Three temporary workers in Canada facing deportation

Temporary workers in Canada didn’t have proper work permits

Three temporary workers in Canada are facing deportation for accidentally overstaying their temporary work permits. The three workers are being called the “Three Amigos” in their small community, and the three amigos were working for over a hear and a half in Alberta until the poor economy caused them to be laid off.

Later, they found work in Manitoba at a similar job and were eventually arrested in the summer for working illegally, stopping the flow of money they were sending back home to support their families. According to the three, the Federal government took their passports and arrested them because their work permit didn’t allow for changing employment.

The workers were told that their employer would take care of any immigration paperwork needed for them to begin working in Manitoba, but instead they were taken advantage of.

Temporary workers in Canada should seek help

The three amigos will have to wait until Thursday for their hearing, to see if they will be allowed to stay in Canada on humanitarian and compassionate grounds. Otherwise, they may be facing deportation and won’t have the opportunity to appeal. After they were arrested they paid $1,500 to an immigration consultant to help them, but nothing happened.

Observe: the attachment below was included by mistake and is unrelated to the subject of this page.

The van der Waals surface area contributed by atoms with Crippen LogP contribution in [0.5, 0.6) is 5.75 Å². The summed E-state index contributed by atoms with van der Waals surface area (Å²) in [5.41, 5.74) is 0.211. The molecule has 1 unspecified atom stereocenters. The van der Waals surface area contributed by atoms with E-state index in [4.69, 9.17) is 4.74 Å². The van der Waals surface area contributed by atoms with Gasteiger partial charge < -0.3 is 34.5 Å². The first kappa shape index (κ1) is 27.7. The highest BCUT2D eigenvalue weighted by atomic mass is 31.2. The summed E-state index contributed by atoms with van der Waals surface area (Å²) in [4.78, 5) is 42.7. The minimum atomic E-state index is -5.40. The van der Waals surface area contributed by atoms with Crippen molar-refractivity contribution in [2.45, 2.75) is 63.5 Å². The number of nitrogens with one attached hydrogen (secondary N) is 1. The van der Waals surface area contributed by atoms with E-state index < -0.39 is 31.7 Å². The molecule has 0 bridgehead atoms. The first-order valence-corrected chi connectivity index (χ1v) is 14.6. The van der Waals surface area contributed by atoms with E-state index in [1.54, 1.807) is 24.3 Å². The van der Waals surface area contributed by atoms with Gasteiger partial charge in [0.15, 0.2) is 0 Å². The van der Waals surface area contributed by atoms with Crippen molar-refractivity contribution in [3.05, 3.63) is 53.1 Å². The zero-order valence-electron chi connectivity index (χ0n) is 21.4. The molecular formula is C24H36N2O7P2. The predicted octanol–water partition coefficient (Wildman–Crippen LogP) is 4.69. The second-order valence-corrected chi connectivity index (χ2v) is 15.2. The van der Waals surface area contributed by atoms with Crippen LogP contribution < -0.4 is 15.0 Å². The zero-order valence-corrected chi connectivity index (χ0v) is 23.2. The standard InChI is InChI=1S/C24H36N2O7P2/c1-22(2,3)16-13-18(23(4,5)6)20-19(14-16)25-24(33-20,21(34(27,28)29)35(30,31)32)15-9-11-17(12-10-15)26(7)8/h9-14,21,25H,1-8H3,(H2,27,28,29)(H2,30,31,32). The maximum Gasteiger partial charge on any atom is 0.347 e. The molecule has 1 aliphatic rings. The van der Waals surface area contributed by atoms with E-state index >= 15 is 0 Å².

Temporary workers in Canada should not rely on their employers to take care of any immigration paperwork or other obligations and should instead seek the advice of a licensed immigration lawyer. While the employers do have some responsibilities, it is the temporary workers in Canada who will be facing the severe consequences of improperly-filled out paperwork or expired permits. However, soon employers as well will also be liable for non-compliance.

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Any information provided here does not constitute legal advice and is intended for general information only. Should you require legal advise, you are encouraged to contact a lawyer directly. All blog postings are public and are not subject to solicitor/client confidentially. Case results depend on a variety of factors unique to each case, and case results do not guarantee or predict a similar result in any further case undertaken by the lawyer.

Tags: fraud temporary workers canada deported

About Michael Niren

Michael is a graduate of Osgoode Hall Law School in Toronto. He is a member of the Law Society of Upper Canada, the Canadian Bar Association’s Citizenship and Immigration Section and the American Bar Association. He is frequently called upon to appear in the media to discuss Canadian and US immigration issues effecting North Americans. He has been interviewed by Canada AM, CTV, Canada News Net, the Globe and Mail and the Toronto Star and has given lectures on immigration topics overseas.

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